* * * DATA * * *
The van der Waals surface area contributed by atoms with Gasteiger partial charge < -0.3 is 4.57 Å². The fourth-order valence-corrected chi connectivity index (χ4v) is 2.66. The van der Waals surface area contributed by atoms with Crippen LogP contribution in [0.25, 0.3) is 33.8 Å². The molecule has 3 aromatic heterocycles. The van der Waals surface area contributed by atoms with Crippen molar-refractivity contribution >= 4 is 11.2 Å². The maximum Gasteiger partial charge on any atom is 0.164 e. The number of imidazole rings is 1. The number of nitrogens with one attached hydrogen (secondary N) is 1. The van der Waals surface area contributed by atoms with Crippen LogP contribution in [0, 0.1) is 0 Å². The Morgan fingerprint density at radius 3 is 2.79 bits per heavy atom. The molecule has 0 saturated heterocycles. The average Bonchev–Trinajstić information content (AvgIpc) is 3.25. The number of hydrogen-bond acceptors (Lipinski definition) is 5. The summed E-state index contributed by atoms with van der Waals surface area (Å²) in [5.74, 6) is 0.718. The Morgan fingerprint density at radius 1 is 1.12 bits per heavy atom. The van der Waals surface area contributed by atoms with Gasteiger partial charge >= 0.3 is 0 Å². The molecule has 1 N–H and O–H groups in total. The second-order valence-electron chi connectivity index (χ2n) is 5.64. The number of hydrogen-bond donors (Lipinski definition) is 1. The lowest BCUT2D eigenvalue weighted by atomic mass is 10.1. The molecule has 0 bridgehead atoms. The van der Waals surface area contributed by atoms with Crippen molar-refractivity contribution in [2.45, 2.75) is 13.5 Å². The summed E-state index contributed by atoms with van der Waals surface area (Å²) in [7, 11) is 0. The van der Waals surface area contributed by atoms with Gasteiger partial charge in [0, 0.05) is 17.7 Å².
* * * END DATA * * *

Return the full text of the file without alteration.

The van der Waals surface area contributed by atoms with Gasteiger partial charge < -0.3 is 4.57 Å². The fourth-order valence-corrected chi connectivity index (χ4v) is 2.66. The van der Waals surface area contributed by atoms with Crippen LogP contribution in [0.25, 0.3) is 33.8 Å². The molecule has 3 aromatic heterocycles. The van der Waals surface area contributed by atoms with Crippen molar-refractivity contribution >= 4 is 11.2 Å². The maximum Gasteiger partial charge on any atom is 0.164 e. The number of imidazole rings is 1. The number of nitrogens with one attached hydrogen (secondary N) is 1. The van der Waals surface area contributed by atoms with Crippen LogP contribution in [0, 0.1) is 0 Å². The Morgan fingerprint density at radius 3 is 2.79 bits per heavy atom. The molecule has 0 saturated heterocycles. The average Bonchev–Trinajstić information content (AvgIpc) is 3.25. The number of hydrogen-bond acceptors (Lipinski definition) is 5. The summed E-state index contributed by atoms with van der Waals surface area (Å²) in [5.74, 6) is 0.718. The Morgan fingerprint density at radius 1 is 1.12 bits per heavy atom. The van der Waals surface area contributed by atoms with Gasteiger partial charge >= 0.3 is 0 Å². The molecule has 1 N–H and O–H groups in total. The second-order valence-electron chi connectivity index (χ2n) is 5.64. The number of hydrogen-bond donors (Lipinski definition) is 1. The lowest BCUT2D eigenvalue weighted by atomic mass is 10.1. The molecule has 0 bridgehead atoms. The van der Waals surface area contributed by atoms with Crippen molar-refractivity contribution in [2.45, 2.75) is 13.5 Å². The summed E-state index contributed by atoms with van der Waals surface area (Å²) in [7, 11) is 0. The van der Waals surface area contributed by atoms with Gasteiger partial charge in [0, 0.05) is 17.7 Å².